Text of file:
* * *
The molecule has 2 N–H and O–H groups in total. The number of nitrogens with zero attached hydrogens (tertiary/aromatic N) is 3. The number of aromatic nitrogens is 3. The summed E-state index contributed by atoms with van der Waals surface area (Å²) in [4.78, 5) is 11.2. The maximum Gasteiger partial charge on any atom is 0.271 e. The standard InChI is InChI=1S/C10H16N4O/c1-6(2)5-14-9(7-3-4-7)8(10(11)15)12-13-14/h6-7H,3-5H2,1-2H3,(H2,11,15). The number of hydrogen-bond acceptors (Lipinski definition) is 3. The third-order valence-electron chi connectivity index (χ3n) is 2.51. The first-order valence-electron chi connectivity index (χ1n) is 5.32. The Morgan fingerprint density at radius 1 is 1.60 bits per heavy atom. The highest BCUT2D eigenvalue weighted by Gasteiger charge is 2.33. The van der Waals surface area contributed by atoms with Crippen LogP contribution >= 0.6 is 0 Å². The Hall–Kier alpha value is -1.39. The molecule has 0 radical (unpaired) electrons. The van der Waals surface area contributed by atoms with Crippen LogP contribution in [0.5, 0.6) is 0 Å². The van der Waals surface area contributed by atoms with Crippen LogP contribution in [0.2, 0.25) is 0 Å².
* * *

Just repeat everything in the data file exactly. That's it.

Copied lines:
The molecule has 2 N–H and O–H groups in total. The number of nitrogens with zero attached hydrogens (tertiary/aromatic N) is 3. The number of aromatic nitrogens is 3. The summed E-state index contributed by atoms with van der Waals surface area (Å²) in [4.78, 5) is 11.2. The maximum Gasteiger partial charge on any atom is 0.271 e. The standard InChI is InChI=1S/C10H16N4O/c1-6(2)5-14-9(7-3-4-7)8(10(11)15)12-13-14/h6-7H,3-5H2,1-2H3,(H2,11,15). The number of hydrogen-bond acceptors (Lipinski definition) is 3. The third-order valence-electron chi connectivity index (χ3n) is 2.51. The first-order valence-electron chi connectivity index (χ1n) is 5.32. The Morgan fingerprint density at radius 1 is 1.60 bits per heavy atom. The highest BCUT2D eigenvalue weighted by Gasteiger charge is 2.33. The van der Waals surface area contributed by atoms with Crippen LogP contribution >= 0.6 is 0 Å². The Hall–Kier alpha value is -1.39. The molecule has 0 radical (unpaired) electrons. The van der Waals surface area contributed by atoms with Crippen LogP contribution in [0.5, 0.6) is 0 Å². The van der Waals surface area contributed by atoms with Crippen LogP contribution in [0.2, 0.25) is 0 Å².